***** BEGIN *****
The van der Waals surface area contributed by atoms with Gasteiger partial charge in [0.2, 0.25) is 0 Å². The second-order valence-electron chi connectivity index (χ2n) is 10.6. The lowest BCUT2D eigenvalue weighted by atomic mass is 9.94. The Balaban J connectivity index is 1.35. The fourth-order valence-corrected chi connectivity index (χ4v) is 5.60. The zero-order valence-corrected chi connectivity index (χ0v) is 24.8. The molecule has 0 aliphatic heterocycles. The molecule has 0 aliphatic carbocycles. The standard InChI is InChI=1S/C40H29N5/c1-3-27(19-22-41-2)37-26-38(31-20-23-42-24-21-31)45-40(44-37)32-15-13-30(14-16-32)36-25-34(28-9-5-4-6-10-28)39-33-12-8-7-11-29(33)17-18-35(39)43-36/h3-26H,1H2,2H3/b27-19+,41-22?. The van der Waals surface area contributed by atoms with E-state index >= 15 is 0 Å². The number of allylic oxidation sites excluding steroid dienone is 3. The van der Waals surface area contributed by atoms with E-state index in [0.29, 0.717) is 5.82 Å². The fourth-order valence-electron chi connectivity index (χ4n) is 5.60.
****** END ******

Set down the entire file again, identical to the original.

The van der Waals surface area contributed by atoms with Gasteiger partial charge in [0.2, 0.25) is 0 Å². The second-order valence-electron chi connectivity index (χ2n) is 10.6. The lowest BCUT2D eigenvalue weighted by atomic mass is 9.94. The Balaban J connectivity index is 1.35. The fourth-order valence-corrected chi connectivity index (χ4v) is 5.60. The zero-order valence-corrected chi connectivity index (χ0v) is 24.8. The molecule has 0 aliphatic heterocycles. The molecule has 0 aliphatic carbocycles. The standard InChI is InChI=1S/C40H29N5/c1-3-27(19-22-41-2)37-26-38(31-20-23-42-24-21-31)45-40(44-37)32-15-13-30(14-16-32)36-25-34(28-9-5-4-6-10-28)39-33-12-8-7-11-29(33)17-18-35(39)43-36/h3-26H,1H2,2H3/b27-19+,41-22?. The van der Waals surface area contributed by atoms with E-state index >= 15 is 0 Å². The number of allylic oxidation sites excluding steroid dienone is 3. The van der Waals surface area contributed by atoms with E-state index in [0.29, 0.717) is 5.82 Å². The fourth-order valence-electron chi connectivity index (χ4n) is 5.60.